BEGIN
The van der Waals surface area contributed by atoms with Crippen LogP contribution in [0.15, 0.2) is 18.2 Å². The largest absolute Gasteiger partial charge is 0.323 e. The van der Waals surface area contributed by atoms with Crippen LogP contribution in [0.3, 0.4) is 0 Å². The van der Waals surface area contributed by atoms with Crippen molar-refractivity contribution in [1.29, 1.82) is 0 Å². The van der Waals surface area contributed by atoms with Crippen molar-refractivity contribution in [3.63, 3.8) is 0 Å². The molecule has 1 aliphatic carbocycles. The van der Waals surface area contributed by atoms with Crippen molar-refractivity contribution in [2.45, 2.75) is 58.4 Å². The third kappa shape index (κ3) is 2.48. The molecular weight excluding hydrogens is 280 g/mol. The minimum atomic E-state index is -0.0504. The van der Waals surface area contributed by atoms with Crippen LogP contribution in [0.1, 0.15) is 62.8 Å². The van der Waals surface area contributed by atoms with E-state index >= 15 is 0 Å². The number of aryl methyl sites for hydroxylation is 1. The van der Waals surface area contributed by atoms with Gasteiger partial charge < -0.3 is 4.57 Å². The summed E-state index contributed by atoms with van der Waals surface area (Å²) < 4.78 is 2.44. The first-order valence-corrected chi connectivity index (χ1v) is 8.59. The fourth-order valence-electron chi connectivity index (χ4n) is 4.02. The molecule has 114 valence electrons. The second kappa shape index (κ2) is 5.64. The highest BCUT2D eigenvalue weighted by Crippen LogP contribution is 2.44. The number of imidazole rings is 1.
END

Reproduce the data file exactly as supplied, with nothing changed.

The van der Waals surface area contributed by atoms with Crippen LogP contribution in [0.15, 0.2) is 18.2 Å². The largest absolute Gasteiger partial charge is 0.323 e. The van der Waals surface area contributed by atoms with Crippen LogP contribution in [0.3, 0.4) is 0 Å². The van der Waals surface area contributed by atoms with Crippen molar-refractivity contribution in [1.29, 1.82) is 0 Å². The van der Waals surface area contributed by atoms with Crippen molar-refractivity contribution in [3.63, 3.8) is 0 Å². The molecule has 1 aliphatic carbocycles. The van der Waals surface area contributed by atoms with Crippen molar-refractivity contribution in [2.45, 2.75) is 58.4 Å². The third kappa shape index (κ3) is 2.48. The molecular weight excluding hydrogens is 280 g/mol. The minimum atomic E-state index is -0.0504. The van der Waals surface area contributed by atoms with Crippen LogP contribution in [0.1, 0.15) is 62.8 Å². The van der Waals surface area contributed by atoms with E-state index >= 15 is 0 Å². The number of aryl methyl sites for hydroxylation is 1. The van der Waals surface area contributed by atoms with Gasteiger partial charge < -0.3 is 4.57 Å². The summed E-state index contributed by atoms with van der Waals surface area (Å²) < 4.78 is 2.44. The first-order valence-corrected chi connectivity index (χ1v) is 8.59. The fourth-order valence-electron chi connectivity index (χ4n) is 4.02. The molecule has 114 valence electrons. The second kappa shape index (κ2) is 5.64. The highest BCUT2D eigenvalue weighted by Crippen LogP contribution is 2.44. The number of imidazole rings is 1.